4000 BC to 1500 BC Stone Age man and the first farmers

white horse at uffington
  The White Horse at Uffington

This covers the period from the coming of man to Britain (around 4000 BC) up to the Norman conquest in 1066. The people left no literature, but they did leave many burial chambers, monuments and artifacts. It is believed that Stone Age man migrated to Britain across the land bridge that then joined Britain to the rest of Europe. The rising water levels cut Britain off from Europe and left these peoples to develop separately and largely unmolested by any large outside tribes or armies.

Stone circles, Neolithic tombs and tools have been found all over the British Isles from the tip of Cornwall in the south to the very north of Scotland. Although stone age artifacts can be found all over Britain, the largest of their construction are found in Wiltshire in southern England.

avebury ring stonehenge
Avebury   Stonehenge

There are smaller sites from this period of history all over the country - if you are interested you need to stop by a good bookshop and get a specialist publication on the area you are interested in.

The two largest sites are:-

Not just one, but 4 inter-connected monuments. An Avenue of paired stones connects the henge at Avebury to a smaller henge called the Sanctuary, and nearby Silbury Hill (the largest artificial mound in pre-historic Europe)
Nobody knows what it was built for, perhaps Druid temple or perhaps an astronomical calculator. Work started on it in 3100 BC and it was continuously being built, used and modified until 1100 BC. An amazing period of 2000 years - not many other buildings in the world have been used for as long.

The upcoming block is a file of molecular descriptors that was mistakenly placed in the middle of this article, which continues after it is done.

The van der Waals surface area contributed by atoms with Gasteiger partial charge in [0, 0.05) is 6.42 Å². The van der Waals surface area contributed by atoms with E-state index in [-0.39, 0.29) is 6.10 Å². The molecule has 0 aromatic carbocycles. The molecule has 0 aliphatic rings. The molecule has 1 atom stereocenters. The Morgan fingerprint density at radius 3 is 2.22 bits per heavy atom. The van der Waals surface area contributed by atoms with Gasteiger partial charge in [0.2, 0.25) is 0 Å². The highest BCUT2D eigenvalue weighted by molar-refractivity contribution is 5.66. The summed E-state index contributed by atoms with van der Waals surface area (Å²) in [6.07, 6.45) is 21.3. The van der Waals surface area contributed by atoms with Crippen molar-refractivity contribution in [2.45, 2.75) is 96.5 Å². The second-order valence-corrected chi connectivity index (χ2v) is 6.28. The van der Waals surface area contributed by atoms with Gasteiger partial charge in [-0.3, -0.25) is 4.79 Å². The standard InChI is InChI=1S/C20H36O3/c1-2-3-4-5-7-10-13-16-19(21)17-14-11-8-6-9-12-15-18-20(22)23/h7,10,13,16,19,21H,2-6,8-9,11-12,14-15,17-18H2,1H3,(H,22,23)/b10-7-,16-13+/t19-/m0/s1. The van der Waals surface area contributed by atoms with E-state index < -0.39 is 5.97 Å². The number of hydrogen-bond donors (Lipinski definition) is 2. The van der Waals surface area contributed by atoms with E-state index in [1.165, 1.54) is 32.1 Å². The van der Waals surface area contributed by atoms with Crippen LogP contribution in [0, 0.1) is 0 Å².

After 1100 BC it fell into disuse, again nobody knows why. The stones on the site were used by the local people as a convenient source for building houses and road making. Even up to 100 years ago, local farmers used the stones from Stonehenge for road building and other construction work.
It was given to the nation in 1918, and the government has been responsible for maintaining the monument since then.
As Britain's only world heritage site, one can see its importance. However there is still a long way to go in presenting the site sympathetically to the visitor
Stone Age man constructed Stonehenge from massive 50 ton blocks of stone. Some were transported along a 240 mile route from the Welsh mountains The photographs above show that each stone had a mortise and tenon joint, so that when in place the stones stayed in place. The people who made Stonehenge had no metal tools!  
One hypothesis for Stonehenge's being there, is that it was a giant astronomical observatory. The sun on midsummer's day rises above the heel stone on the horizon, and other lies concerning the sun and moon and their movements can be found  
Others believe that it was a druid's temple, or shrine. Whatever interpretation one puts on it, it was a massive and sustained feat to construct and maintain for 2000 years. It is a pity that the site has not been better maintained over the years, but you can still get the feel and majesty of the place. It is worth getting one of the more advanced guide books, which go beyond the superficial britain in pre history  
Go on to next history page - the hill tribes  
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